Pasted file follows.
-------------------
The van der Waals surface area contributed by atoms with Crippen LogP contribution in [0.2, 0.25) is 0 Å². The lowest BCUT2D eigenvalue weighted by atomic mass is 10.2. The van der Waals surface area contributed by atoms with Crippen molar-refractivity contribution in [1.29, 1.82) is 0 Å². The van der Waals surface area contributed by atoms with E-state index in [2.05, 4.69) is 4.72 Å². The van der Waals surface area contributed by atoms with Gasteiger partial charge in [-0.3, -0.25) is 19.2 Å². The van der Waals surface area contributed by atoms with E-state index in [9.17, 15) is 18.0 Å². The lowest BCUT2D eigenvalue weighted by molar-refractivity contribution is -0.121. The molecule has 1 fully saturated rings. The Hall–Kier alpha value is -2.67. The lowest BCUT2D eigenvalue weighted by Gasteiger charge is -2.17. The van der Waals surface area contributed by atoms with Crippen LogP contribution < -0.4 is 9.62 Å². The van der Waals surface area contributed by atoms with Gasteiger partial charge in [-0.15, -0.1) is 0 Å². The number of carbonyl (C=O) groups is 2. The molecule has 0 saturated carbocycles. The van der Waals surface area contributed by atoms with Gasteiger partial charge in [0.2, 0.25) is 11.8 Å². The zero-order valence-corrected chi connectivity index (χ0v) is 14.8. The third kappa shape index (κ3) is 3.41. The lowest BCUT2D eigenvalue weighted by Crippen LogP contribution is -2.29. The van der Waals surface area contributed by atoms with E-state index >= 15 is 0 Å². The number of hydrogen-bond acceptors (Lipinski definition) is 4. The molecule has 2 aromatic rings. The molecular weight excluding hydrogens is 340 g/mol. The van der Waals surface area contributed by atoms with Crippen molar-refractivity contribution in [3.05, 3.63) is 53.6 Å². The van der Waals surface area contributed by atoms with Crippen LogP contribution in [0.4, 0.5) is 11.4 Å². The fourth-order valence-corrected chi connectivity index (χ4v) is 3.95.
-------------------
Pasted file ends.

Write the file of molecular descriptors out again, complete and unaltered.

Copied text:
The van der Waals surface area contributed by atoms with Crippen LogP contribution in [0.2, 0.25) is 0 Å². The lowest BCUT2D eigenvalue weighted by atomic mass is 10.2. The van der Waals surface area contributed by atoms with Crippen molar-refractivity contribution in [1.29, 1.82) is 0 Å². The van der Waals surface area contributed by atoms with E-state index in [2.05, 4.69) is 4.72 Å². The van der Waals surface area contributed by atoms with Gasteiger partial charge in [-0.3, -0.25) is 19.2 Å². The van der Waals surface area contributed by atoms with E-state index in [9.17, 15) is 18.0 Å². The lowest BCUT2D eigenvalue weighted by molar-refractivity contribution is -0.121. The molecule has 1 fully saturated rings. The Hall–Kier alpha value is -2.67. The lowest BCUT2D eigenvalue weighted by Gasteiger charge is -2.17. The van der Waals surface area contributed by atoms with Crippen LogP contribution < -0.4 is 9.62 Å². The van der Waals surface area contributed by atoms with Gasteiger partial charge in [-0.15, -0.1) is 0 Å². The number of carbonyl (C=O) groups is 2. The molecule has 0 saturated carbocycles. The van der Waals surface area contributed by atoms with Gasteiger partial charge in [0.2, 0.25) is 11.8 Å². The zero-order valence-corrected chi connectivity index (χ0v) is 14.8. The third kappa shape index (κ3) is 3.41. The lowest BCUT2D eigenvalue weighted by Crippen LogP contribution is -2.29. The van der Waals surface area contributed by atoms with E-state index >= 15 is 0 Å². The number of hydrogen-bond acceptors (Lipinski definition) is 4. The molecule has 2 aromatic rings. The molecular weight excluding hydrogens is 340 g/mol. The van der Waals surface area contributed by atoms with Crippen molar-refractivity contribution in [3.05, 3.63) is 53.6 Å². The van der Waals surface area contributed by atoms with Crippen LogP contribution in [0.4, 0.5) is 11.4 Å². The fourth-order valence-corrected chi connectivity index (χ4v) is 3.95.